Compose Simple State

Published March 20, 2020

So far all of the data displayed in the Tweet view is static. The composable functions have parameters for the data they display but these values are hard-coded in TweetView. In this post the Tweet data is collected into a model object and fed to the composable functions.

Displaying the text data, such as the display name and twitter handle, does not require updates to those composable functions. Some of the action row functions need updates in order to display the interaction counts for the various actions.

Create a Tweet model

The first step is to create a model object that stores the data for a single Tweet. A data class is perfect for this since it only acts as data storage.

For now all of the data in the Tweet class is read-only. This may need to change later when the action row items modify the state.

Next, the TweetView function needs to take a Tweet as a parameter.

This requires updates to the onCreate function in MainActivity. It needs to build a Tweet object and pass it to the TweetView.

Similar code added to the preview function allows the project to build successfully.

Display the text

With the sample Tweet data loaded it can be passed to the relevant, low-level composable functions to display. Passing this data to UserInfoRow and TweetContent is straightforward.

The data is pulled from the tweet object and passed directly to the other functions. The whole tweet class is not passed to these other functions in order to keep them clean. Their only concern is taking in their String data and displaying it. This helps simplify any test code for these classes. It also prevents requiring updates to those functions if the Tweet class ever changes.

Display the interaction count

Next, some of the action row functions require changes to display the interaction counts. First, the counts are passed to the ActionRow so they can be forwarded to the other functions.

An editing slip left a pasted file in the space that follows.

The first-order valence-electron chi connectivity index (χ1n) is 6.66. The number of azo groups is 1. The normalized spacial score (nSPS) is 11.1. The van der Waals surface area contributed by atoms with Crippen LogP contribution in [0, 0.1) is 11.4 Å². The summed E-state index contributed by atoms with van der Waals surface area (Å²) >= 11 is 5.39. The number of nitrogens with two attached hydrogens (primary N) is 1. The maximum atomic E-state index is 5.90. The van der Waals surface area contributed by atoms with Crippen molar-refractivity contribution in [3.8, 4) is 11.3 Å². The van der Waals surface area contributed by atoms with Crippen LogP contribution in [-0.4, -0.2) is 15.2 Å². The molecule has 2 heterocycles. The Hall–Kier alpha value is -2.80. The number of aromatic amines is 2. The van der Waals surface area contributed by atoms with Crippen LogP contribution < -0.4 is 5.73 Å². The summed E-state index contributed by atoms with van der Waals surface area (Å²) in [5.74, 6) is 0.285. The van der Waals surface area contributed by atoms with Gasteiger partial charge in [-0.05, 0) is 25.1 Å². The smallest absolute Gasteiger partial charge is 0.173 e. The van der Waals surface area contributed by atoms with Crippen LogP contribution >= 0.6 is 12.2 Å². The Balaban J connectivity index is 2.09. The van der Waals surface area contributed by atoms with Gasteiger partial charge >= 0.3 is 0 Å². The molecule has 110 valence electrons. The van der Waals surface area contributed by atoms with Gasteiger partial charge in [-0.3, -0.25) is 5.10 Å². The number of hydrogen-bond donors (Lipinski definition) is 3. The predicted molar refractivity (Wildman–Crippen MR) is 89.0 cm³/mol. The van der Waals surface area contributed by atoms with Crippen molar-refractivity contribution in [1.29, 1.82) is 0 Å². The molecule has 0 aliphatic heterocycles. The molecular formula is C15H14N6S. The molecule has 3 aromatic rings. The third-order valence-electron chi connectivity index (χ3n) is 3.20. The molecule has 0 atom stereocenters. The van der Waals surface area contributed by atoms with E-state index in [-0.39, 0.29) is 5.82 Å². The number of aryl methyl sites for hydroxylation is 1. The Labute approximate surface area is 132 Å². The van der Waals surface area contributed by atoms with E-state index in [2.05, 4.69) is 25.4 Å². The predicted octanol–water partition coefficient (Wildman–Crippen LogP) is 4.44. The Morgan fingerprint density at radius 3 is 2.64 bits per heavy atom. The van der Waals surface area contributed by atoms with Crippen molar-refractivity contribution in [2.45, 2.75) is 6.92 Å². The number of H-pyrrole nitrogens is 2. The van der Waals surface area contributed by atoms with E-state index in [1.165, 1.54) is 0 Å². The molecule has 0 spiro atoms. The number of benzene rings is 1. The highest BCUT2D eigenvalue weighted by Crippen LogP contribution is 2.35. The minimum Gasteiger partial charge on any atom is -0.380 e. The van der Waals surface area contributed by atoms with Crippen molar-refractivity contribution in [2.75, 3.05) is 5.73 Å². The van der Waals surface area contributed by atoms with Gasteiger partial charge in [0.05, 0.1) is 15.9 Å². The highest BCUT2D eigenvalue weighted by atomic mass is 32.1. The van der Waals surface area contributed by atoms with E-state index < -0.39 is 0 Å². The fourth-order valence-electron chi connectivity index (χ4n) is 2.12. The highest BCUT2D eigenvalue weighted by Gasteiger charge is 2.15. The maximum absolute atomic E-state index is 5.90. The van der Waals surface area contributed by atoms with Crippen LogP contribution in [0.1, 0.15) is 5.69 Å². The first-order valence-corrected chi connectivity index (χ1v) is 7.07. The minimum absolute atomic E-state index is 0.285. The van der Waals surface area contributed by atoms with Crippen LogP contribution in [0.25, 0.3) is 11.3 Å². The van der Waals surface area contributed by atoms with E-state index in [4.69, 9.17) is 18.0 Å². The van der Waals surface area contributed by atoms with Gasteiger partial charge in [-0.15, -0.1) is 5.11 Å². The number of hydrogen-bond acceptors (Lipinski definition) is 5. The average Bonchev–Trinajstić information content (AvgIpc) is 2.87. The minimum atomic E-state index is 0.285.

The TweetView function then passes those counts to the ActionRow.

A count parameter is added to the Comment, Retweet, and Like functions.

And finally, the counts are passed from the ActionRow to each of the functions.

Once the count values are passed to the functions, each one needs an update to display the count next to the icon. Since the icon and count are displayed next to each other, Row is the perfect element to arrange them.

The Text compose element is used to display the count. Padding is added to the text so there is a gap between the icon and count. A TextStyle is also applied to configure the size and color of the count text.

With that in place, the preview shows the counts in the Tweet view.

Preview pane showing the tweet view with the action row counts displayed

Conditional view creation

The Tweet view looks good but there is one edge case that needs fixing. If the count for one of the interactions is zero then the text should not display. In the old view system on Android this would require modifying the visibility of the view. With Compose, the views can be conditionally added.

Wrapping the Text in an if statement requires that the count is greater than zero. If it is not then the text is not added to the Row. Modifying the preview function to set the comment and like counts in the sample Tweet to zero displays this in the preview.

Preview pane showing the tweet view with the zero counts hidden

With that, the simple state implementation is complete. Over the next couple blog posts the Comment, Like, and Retweet components will be able to update the view state. The like and retweet will toggle on and off, and comment will increment the count since users can comment multiple times on the same Tweet.

Thanks for reading and stay tuned for more!

Photo by Hal Gatewood on Unsplash